Oil isn't helping either
One of the main facts that flipped steady Asian markets into a state of turmoil from 2Q18, was that the dollar finally succumbed to Fed tightening, and started to rise. Up until then, and coupled with notions of "synchronised global growth", Asia's currencies had remained relatively strong. Inflation remained subdued, and central banks were able to sit on their hands, allowing domestic demand to thrive.
That story changes abruptly when the dollar began to rise, as it is now doing again. For the externally challenged. IDR in particular, but also INR and PHP, external debts become less manageable. If inflation is also on the high side, then that becomes worse. For the three above, inflation is also of some concern. Throw in high oil prices, and the energy-dependent economies (all of the above) see a further worsening of their external positions and the inflation backdrop deteriorates further, throwing more doubt onto growth prospects as the central banks try to stop imported price rises from becoming embedded.
There is some comfort to be had in the notion that this USD strength is, at least partly, seasonal. End of year demand for dollars to make balance sheets seem better is likely a part of this story. But if so, could linger for months. But the EUR is also likely being weighed down by what is happening in Italy and its fiscal stance in defiance of EU rules. That also does not look like going away soon, nor does the Brexit story - negative for both the EUR and the GBP, and by definition, helping the USD and JPY.
For now, all this is manageable, and currencies like the CNY remain fairly steady. But the resolve of the Chinese Authorities in the face of a stronger USD could be tested if this pushes much further, and then, all our regional FX forecasts will need a re-think, as the gravitational force of the CNY drags them all into whatever new orbit it moves to.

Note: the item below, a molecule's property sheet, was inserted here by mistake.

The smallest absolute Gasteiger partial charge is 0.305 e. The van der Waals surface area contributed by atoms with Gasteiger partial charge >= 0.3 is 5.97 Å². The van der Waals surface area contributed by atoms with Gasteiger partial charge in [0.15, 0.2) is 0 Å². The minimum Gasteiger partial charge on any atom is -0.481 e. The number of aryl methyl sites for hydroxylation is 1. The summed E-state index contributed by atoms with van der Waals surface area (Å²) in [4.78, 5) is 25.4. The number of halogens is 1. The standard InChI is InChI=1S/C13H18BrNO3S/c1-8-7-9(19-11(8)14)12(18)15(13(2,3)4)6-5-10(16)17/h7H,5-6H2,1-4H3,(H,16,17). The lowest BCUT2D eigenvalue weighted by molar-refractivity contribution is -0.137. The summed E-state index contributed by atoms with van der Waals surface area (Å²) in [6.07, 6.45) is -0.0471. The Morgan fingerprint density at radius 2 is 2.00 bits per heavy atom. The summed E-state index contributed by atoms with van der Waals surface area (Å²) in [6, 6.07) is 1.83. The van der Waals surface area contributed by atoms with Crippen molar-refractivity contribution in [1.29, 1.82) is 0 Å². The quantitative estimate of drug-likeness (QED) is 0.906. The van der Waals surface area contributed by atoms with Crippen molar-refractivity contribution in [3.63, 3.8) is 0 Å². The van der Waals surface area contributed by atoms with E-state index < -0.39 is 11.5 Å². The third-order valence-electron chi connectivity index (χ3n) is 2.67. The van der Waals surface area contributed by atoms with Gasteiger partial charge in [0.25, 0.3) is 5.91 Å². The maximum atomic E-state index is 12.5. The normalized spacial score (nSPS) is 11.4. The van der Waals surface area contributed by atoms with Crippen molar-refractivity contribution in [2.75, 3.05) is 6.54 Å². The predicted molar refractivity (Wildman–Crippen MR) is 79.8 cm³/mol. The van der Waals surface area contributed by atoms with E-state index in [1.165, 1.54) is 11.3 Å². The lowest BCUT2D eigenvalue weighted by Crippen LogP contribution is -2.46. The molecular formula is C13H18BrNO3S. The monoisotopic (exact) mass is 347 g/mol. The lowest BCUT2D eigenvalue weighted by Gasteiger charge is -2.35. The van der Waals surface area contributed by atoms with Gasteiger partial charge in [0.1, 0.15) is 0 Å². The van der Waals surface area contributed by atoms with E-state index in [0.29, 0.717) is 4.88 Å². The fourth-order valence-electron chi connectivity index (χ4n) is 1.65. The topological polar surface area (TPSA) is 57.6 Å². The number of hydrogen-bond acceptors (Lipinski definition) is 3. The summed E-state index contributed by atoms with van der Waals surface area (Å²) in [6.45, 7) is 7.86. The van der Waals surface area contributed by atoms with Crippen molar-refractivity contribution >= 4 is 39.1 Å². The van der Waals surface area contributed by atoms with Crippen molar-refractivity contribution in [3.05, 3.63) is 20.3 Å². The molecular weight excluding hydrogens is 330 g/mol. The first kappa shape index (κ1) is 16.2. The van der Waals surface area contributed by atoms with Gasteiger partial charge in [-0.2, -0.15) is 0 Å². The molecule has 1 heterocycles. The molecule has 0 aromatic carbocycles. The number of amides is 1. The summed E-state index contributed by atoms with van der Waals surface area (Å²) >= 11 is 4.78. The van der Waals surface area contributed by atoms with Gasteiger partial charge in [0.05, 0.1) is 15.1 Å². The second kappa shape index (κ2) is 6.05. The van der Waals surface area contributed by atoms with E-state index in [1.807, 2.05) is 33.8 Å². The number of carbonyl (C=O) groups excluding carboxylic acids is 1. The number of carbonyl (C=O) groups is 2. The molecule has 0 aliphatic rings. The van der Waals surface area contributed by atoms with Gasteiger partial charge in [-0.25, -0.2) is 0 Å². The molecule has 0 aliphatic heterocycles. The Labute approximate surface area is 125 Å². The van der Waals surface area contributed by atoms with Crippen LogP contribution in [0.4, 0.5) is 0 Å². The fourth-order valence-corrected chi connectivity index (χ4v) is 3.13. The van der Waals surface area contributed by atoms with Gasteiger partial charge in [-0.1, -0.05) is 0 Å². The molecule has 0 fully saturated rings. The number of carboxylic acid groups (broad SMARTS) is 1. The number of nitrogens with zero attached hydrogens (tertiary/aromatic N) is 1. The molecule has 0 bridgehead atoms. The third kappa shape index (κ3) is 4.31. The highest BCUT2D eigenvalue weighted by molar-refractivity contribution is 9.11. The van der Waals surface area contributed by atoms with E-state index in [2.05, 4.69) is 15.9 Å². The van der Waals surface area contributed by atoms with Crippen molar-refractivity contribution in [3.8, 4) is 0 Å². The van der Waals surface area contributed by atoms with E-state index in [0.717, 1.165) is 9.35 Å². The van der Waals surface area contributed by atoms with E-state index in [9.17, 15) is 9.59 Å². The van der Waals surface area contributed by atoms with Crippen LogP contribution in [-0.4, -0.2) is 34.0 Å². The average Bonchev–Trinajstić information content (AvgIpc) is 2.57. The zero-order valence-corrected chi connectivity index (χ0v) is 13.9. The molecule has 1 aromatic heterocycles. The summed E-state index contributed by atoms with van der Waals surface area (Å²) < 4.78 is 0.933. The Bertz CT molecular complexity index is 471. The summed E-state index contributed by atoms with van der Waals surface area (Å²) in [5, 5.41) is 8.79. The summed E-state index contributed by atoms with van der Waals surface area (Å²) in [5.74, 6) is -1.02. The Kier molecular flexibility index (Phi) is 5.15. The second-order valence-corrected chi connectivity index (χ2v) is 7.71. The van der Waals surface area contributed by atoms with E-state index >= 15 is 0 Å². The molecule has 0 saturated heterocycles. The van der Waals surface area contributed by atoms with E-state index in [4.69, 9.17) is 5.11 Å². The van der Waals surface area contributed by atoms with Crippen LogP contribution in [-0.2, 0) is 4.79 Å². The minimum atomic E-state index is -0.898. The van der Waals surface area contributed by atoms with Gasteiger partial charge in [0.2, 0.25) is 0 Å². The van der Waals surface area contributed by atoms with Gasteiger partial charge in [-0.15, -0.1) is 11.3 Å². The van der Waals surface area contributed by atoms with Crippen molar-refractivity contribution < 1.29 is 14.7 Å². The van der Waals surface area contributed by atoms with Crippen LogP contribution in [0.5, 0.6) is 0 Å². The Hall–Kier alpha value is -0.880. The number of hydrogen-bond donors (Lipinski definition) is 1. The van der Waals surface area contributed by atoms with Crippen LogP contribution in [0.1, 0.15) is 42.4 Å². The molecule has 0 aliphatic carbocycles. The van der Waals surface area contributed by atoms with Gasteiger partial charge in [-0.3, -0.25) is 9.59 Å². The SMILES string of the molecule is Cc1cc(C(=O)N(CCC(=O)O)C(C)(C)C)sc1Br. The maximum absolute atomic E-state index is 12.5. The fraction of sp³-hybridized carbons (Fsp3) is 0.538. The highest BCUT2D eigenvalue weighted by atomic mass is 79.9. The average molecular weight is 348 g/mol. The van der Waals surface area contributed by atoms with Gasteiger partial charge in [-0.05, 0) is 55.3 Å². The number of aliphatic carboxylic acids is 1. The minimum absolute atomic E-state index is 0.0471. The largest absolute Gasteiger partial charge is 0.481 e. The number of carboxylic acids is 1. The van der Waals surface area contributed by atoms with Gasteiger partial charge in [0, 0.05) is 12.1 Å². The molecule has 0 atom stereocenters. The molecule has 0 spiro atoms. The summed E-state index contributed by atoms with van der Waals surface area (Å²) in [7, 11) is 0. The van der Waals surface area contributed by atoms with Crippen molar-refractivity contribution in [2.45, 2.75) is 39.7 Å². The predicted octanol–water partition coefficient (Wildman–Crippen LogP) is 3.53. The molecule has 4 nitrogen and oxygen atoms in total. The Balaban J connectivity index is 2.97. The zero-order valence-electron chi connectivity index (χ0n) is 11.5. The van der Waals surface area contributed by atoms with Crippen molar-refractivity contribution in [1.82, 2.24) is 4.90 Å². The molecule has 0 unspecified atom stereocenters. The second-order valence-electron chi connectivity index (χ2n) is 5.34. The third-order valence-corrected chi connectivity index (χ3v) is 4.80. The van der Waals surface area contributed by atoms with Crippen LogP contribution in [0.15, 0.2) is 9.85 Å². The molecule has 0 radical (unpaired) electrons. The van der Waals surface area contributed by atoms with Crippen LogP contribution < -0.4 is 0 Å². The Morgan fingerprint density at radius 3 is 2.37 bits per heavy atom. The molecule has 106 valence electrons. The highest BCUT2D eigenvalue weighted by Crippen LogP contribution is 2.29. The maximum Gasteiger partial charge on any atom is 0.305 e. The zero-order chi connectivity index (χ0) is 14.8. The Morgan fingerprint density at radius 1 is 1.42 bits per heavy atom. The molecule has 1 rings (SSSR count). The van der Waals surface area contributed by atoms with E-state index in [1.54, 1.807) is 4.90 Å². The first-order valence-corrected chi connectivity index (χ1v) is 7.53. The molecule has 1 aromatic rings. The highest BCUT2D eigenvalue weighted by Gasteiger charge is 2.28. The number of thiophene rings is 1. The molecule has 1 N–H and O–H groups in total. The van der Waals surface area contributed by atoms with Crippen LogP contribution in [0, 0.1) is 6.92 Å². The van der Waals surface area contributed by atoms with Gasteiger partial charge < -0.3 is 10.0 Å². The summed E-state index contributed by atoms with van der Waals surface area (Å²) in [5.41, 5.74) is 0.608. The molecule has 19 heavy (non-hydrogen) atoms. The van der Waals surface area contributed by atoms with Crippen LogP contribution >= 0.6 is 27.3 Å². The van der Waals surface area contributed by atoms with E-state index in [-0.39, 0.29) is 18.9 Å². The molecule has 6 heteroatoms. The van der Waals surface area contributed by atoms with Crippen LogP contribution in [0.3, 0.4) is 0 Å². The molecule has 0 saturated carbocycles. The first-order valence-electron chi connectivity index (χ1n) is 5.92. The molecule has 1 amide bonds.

Singapore PMI - down
The September PMI for Singapore out late yesterday evening local time, dipped to 52.4 from 52.6. The index peaked in January this year, and has been on the slide since. Although this is not a well-followed index, and there are some doubts as to its usefulness, it does appear to have broadly tracked the economy's rises and falls over recent years. So as a rough directional indicator, its message, while not overly troubling, does suggest some slackening of momentum, and another reason for the MAS to do nothing further to its modestly appreciating nominal effective exchange rate stance at the October meeting.
We have also been looking at the electronics component of this PMI, which also ticked down this month to 51.4 from 52.0. The broad correlation with electronics production is also striking, although the index is not as weak as recent annual electronics production growth would imply, begging the question, "Is electronics production about to pick up, or is the electronics PMI about to drop sharply?" or some combination of both? Electronics was the driver of production in 2017. In 2018, it seems to have stalled, and the pharmaceutical industry, that temporarily took up the slack, seems to have done likewise. We're not 100% sure what's going on. This needs further investigation. Employees in either industry with some insight, please reach out!
Singpaore Electronics PMI and electronics production growth
It's quiet in Asia other than what was mentioned above. Korea and China are both out for vacation.
in the G-7, Theresa May's speech at the Conservative Party Conference could be market moving if it suggests any shift on the Brexit strategy. ADP and non-manufacturing ISM indices in the US today could provide pointers about Friday's labour report, and any further comments from Italian politicians will be scoured for hints of Euro break up. In short, politics to dominate markets today.